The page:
|Commenced in January 1999||Frequency: Monthly||Edition: International||Paper Count: 4|
Housing Associations (HAs) contribute circa 20% of the UK’s housing supply. HAs are however under increasing pressure as a result of funding cuts and rent reductions. Due to the increased pressure, a number of processes are currently being reviewed by HAs, especially how they manage and learn from defects. Learning from defects is considered a useful approach to achieving defect reduction within the UK housebuilding industry. This paper contributes to our understanding of how HAs learn from defects by undertaking an initial round table discussion with key HA stakeholders as part of an ongoing collaborative research project with the National House Building Council (NHBC) to better understand how house builders and HAs learn from defects to reduce their prevalence. The initial discussion shows that defect information runs through a number of groups, both internal and external of a HA during both the defects management process and organizational learning (OL) process. Furthermore, HAs are reliant on capturing and recording defect data as the foundation for the OL process. During the OL process defect data analysis is the primary enabler to recognizing a need for a change to organizational routines. When a need for change has been recognized, new options are typically pursued to design out defects via updates to a HAs Employer’s Requirements. Proposed solutions are selected by a review board and committed to organizational routine. After implementing a change, both structured and unstructured feedback is sought to establish the change’s success. The findings from the HA discussion demonstrates that OL can achieve defect reduction within the house building sector in the UK. The paper concludes by outlining a potential ‘learning from defects model’ for the housebuilding industry as well as describing future work.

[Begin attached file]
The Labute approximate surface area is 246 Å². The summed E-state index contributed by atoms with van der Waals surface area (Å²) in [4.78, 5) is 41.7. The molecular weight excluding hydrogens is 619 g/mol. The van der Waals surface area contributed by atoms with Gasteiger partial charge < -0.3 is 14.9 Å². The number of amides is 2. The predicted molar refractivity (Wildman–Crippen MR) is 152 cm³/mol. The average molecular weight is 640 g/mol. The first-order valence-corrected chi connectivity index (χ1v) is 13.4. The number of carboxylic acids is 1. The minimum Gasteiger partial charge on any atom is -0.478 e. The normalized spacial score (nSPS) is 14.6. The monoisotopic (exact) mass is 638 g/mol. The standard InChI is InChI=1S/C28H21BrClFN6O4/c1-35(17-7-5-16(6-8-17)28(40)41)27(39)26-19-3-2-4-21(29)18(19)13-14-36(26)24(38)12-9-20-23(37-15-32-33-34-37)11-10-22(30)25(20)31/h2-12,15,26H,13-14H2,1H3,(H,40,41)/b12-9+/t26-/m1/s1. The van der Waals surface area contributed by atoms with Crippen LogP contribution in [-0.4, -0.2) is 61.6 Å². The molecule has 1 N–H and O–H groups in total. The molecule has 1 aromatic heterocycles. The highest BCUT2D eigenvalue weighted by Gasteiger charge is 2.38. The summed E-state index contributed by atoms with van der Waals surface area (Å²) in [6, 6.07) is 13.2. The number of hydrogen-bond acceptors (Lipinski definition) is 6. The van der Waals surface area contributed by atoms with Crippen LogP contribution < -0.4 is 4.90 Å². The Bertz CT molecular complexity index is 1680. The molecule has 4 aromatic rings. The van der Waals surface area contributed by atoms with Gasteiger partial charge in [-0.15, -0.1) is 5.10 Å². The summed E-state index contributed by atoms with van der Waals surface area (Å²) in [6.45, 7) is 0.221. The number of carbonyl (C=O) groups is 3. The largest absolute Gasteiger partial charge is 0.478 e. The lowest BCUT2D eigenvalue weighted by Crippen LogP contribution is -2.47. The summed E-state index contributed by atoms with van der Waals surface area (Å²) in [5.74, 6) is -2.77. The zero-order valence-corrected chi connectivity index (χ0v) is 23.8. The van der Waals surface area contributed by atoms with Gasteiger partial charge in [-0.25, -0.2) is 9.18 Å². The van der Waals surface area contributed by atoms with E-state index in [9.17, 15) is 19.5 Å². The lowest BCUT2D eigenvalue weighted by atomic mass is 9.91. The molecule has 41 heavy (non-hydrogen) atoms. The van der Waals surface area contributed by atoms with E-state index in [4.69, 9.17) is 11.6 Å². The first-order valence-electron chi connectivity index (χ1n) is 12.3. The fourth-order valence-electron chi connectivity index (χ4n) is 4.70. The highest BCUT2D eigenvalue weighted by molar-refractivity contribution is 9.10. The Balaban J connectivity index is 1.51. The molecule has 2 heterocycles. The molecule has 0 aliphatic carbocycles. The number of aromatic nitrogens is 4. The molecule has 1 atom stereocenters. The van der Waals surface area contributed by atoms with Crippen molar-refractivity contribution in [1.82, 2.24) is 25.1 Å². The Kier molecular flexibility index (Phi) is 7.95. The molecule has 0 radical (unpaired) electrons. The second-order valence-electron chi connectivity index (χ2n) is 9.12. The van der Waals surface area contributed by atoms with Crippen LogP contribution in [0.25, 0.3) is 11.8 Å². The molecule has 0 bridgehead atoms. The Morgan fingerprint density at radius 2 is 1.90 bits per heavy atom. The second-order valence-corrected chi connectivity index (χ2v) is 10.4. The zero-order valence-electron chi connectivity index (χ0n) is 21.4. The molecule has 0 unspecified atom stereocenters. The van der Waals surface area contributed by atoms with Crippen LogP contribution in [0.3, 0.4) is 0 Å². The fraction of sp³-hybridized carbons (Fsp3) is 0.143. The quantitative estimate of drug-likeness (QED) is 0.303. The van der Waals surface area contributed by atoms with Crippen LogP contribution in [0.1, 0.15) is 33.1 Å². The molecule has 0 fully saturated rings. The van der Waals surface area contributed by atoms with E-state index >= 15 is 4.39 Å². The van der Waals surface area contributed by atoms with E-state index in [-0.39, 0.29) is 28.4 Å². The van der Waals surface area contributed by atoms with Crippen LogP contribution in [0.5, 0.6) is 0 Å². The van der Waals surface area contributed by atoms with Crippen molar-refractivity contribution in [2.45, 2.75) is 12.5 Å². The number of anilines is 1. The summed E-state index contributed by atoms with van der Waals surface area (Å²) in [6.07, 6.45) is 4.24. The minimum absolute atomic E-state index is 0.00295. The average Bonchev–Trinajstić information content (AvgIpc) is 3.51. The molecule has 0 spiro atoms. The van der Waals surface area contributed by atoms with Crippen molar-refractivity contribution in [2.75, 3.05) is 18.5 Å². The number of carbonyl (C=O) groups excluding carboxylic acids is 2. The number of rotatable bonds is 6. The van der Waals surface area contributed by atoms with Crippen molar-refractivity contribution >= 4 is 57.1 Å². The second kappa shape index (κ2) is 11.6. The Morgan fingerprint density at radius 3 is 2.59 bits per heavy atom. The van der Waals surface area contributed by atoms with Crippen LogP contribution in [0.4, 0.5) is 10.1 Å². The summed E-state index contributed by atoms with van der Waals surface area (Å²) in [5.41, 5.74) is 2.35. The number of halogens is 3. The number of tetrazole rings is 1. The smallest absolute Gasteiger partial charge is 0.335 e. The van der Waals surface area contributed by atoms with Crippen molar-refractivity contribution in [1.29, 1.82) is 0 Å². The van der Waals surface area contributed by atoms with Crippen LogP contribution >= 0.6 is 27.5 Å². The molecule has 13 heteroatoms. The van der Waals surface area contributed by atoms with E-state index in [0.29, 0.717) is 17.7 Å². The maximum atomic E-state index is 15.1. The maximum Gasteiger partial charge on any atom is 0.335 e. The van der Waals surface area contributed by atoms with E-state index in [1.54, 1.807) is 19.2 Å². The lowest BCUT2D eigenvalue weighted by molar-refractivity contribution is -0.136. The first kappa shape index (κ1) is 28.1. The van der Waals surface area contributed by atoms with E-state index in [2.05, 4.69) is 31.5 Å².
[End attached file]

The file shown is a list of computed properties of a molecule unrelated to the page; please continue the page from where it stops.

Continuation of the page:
In networks, mainly small and medium-sized businesses benefit from the knowledge, experiences and solutions offered by experts from industry and science or from the exchange with practitioners. Associations which focus, among other things, on networking, information and knowledge transfer and which are interested in supporting such cooperations are especially well suited to provide such networks and the appropriate web platforms. Using METORA as an example – a project developed and run by the Federal Association for Information Economy, Telecommunications and New Media e.V. (BITKOM) for the Federal Ministry of Economics and Technology (BMWi) – This paper will discuss how associations and other network organizations can achieve this task and what conditions they have to consider.